A requestor might think that by asking for documents to be disclosed on a CD, the requestor will receive them much more quickly because the institution can eliminate the time that would normally be spent printing and copying documents and preparing them for shipping. If the institution is able to explain to the requestor that these final steps required for hard copy disclosure often represent only a small fraction of the work that goes into an FOI request, and that the requestor is unlikely to receive the documents any faster on CD than on paper, the requestor may no longer have a preference as to which format the documents are provided in. And of course, in some cases, providing documents on CD may take longer than providing paper copies, such as when the documents must first be printed or copied and then scanned in order to get them onto a CD (as in Order MO-2577 described above), or when the original electronic documents have to be inspected and/or processed to remove metadata and any other “hidden” information before being disclosed (a step that would not be necessary if paper printouts were being disclosed rather than the original electronic versions).
The requestor is hoping to receive additional information (such as “metadata” or other hidden information) that may not be included on the paper version of the record.
The electronic version of a record may include metadata and other hidden data. For example, a digital photograph typically includes, at a minimum, a date and time stamp, and may also include information about the device used to capture the image, the location the image was captured, and potentially, information about the photographer. When an electronic record is printed, in most cases, some or all of the metadata is removed from the hard copy of the record. For example, a printed photograph will generally not include any information about the photographer or where the image was taken, although the date, time and filename will sometimes be preserved (this information is often printed on the back of a developed photograph).
Order MO-3533 (Town of Pelham), decided November 30, 2017, is one of the few IPCO decisions that explicitly considers the treatment of metadata in records being disclosure under FIPPA/MFIPPA. The requestor was provided printed disclosure that included 85 pages of photographs with 2 photographs per page. The requestor complained that the photographs as disclosed were not accompanied by any date or time information, which he expected would have been included as metadata in the original digital versions of the photographs. The requestor therefore requested the complete metadata for each picture in the appeal. Adjudicator Alec Fadel refused this request, finding that “if the Town had severed any information from the photographs, it would have noted so and cited an exemption under the Act for doing so. The appellant simply states what his expectation is, that the pictures would have metadata and requests same. I do not find that this is a basis to order the town to conduct a further search.”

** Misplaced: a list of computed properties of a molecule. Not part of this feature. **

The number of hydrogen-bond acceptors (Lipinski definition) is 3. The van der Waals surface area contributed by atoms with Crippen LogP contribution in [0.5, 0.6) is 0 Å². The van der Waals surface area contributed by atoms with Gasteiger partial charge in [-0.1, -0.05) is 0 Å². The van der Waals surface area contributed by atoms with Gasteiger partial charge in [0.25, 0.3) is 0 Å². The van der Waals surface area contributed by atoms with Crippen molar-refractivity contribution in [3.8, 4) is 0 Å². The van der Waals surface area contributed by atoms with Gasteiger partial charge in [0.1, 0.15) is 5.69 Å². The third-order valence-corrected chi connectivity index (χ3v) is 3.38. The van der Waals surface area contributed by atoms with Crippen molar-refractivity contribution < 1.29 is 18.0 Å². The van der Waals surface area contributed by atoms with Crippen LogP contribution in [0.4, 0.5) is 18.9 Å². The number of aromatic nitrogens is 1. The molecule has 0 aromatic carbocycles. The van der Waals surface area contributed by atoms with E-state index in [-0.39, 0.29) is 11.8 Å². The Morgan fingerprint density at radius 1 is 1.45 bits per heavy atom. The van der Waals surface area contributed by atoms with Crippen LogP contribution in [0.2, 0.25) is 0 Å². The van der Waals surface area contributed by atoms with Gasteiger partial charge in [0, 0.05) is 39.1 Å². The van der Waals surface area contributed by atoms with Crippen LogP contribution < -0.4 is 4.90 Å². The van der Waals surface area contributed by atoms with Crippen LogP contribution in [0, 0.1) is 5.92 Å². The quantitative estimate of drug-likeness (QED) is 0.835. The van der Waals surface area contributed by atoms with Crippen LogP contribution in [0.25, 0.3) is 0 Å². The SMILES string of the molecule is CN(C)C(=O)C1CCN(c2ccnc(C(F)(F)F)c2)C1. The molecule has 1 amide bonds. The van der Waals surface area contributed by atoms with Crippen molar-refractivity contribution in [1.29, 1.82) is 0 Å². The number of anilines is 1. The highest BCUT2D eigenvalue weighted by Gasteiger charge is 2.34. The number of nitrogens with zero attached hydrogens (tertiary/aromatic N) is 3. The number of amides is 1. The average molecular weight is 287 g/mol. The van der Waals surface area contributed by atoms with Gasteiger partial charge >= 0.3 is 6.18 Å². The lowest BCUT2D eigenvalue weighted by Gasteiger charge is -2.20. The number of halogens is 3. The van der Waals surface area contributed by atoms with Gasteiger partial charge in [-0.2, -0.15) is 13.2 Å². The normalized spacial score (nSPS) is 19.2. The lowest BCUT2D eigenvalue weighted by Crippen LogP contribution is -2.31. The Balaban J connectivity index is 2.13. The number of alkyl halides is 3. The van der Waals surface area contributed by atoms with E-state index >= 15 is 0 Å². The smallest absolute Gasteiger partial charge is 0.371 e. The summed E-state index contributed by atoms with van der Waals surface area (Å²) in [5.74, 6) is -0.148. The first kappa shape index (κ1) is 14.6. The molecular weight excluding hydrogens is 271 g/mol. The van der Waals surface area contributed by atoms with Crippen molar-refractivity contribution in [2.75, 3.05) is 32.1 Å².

This decision reveals that some requestors are indeed specifically concerned with obtaining information stored in the metadata of electronic records. However, the decision also appears to indicate that IPCO may not force an institution to disclose such metadata, although on this later point, three important caveats must be considered: First, it does not appear that the requestor expressed any preference for digital disclosure in their original FOI request; second, it was never established that the original digital photographs held by the Town actually included metadata (although given the nature of digital photography, one must assume the original digital photographs likely did contain metadata); finally, the Town did not indicate that any metadata was severed from the photographs, so if any metadata was removed, its removal may well have been unintentional (i.e., the Town may well have been oblivious as to the existence of metadata in the original digital photographs).
What if the requestor refuses to consent to paper copies?
I recommend reviewing the earlier article “Do institutions have to disclose electronic versions of records?” As noted in that article, the general rule is that institutions are required to produce documents in whatever format the requestor specifies, so long as it is reasonably practicable for the institution to do so. But institutions should be aware of the possibility that their electronic records may contain problematic metadata and other hidden data, and should consider how to best address this concern in the context of requests for electronic disclosure. For institutions who lack the technical tools and knowhow to ensure their electronic disclosure is clean, one potential solution might be to implement a policy of only disclosing printouts rather than disclosing electronic records, on the basis that providing electronic disclosure in such circumstances is not reasonably practicable. However, whether IPCO would affirm such a policy has yet to be seen.
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Links to Resources:
Freedom of Information and Protection of Privacy Act (FIPPA) https://www.ontario.ca/laws/statute/90f31
FIPPA Regulation 460 https://www.ontario.ca/laws/regulation/900460
Municipal Freedom of Information and Protection of Privacy Act (MFIPPA) https://www.ontario.ca/laws/statute/90m56
MFIPPA Regulation 823 https://www.ontario.ca/laws/regulation/900823
Information and Privacy Commissioner of Ontario Decisions https://decisions.ipc.on.ca/ipc-cipvp/en/nav.do